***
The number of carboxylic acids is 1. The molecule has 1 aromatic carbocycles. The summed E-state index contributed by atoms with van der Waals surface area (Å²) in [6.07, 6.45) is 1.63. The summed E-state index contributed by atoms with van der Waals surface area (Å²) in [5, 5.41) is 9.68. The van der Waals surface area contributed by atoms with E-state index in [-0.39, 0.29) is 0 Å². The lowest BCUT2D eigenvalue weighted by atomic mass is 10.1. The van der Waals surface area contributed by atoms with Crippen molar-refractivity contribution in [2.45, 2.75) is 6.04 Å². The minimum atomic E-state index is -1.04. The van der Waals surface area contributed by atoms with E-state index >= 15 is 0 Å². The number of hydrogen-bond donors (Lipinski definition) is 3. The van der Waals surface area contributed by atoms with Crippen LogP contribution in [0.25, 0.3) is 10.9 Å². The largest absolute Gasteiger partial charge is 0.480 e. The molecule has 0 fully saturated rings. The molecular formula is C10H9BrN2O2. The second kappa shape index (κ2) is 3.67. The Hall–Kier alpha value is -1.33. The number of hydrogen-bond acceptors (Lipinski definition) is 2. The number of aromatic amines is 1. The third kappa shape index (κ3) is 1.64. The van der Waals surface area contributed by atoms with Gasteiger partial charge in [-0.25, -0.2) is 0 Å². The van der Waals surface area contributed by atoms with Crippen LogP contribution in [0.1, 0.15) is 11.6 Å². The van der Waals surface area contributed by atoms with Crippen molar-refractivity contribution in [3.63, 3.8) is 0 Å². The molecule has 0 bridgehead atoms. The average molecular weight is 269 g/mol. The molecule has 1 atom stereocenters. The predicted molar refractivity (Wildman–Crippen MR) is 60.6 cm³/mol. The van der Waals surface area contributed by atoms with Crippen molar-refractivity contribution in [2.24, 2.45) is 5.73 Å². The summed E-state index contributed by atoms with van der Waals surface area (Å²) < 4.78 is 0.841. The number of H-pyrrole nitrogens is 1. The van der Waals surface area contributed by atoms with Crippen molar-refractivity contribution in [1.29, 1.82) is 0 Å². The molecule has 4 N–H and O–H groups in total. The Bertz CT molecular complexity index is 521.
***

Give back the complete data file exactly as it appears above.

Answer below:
The number of carboxylic acids is 1. The molecule has 1 aromatic carbocycles. The summed E-state index contributed by atoms with van der Waals surface area (Å²) in [6.07, 6.45) is 1.63. The summed E-state index contributed by atoms with van der Waals surface area (Å²) in [5, 5.41) is 9.68. The van der Waals surface area contributed by atoms with E-state index in [-0.39, 0.29) is 0 Å². The lowest BCUT2D eigenvalue weighted by atomic mass is 10.1. The van der Waals surface area contributed by atoms with Crippen molar-refractivity contribution in [2.45, 2.75) is 6.04 Å². The minimum atomic E-state index is -1.04. The van der Waals surface area contributed by atoms with E-state index >= 15 is 0 Å². The number of hydrogen-bond donors (Lipinski definition) is 3. The van der Waals surface area contributed by atoms with Crippen LogP contribution in [0.25, 0.3) is 10.9 Å². The largest absolute Gasteiger partial charge is 0.480 e. The molecule has 0 fully saturated rings. The molecular formula is C10H9BrN2O2. The second kappa shape index (κ2) is 3.67. The Hall–Kier alpha value is -1.33. The number of hydrogen-bond acceptors (Lipinski definition) is 2. The number of aromatic amines is 1. The third kappa shape index (κ3) is 1.64. The van der Waals surface area contributed by atoms with Gasteiger partial charge in [-0.25, -0.2) is 0 Å². The van der Waals surface area contributed by atoms with Crippen LogP contribution in [0.1, 0.15) is 11.6 Å². The van der Waals surface area contributed by atoms with Crippen molar-refractivity contribution in [3.63, 3.8) is 0 Å². The molecule has 0 bridgehead atoms. The average molecular weight is 269 g/mol. The molecule has 1 atom stereocenters. The predicted molar refractivity (Wildman–Crippen MR) is 60.6 cm³/mol. The van der Waals surface area contributed by atoms with Crippen molar-refractivity contribution in [2.24, 2.45) is 5.73 Å². The summed E-state index contributed by atoms with van der Waals surface area (Å²) < 4.78 is 0.841. The number of H-pyrrole nitrogens is 1. The van der Waals surface area contributed by atoms with Crippen molar-refractivity contribution in [1.29, 1.82) is 0 Å². The molecule has 4 N–H and O–H groups in total. The Bertz CT molecular complexity index is 521.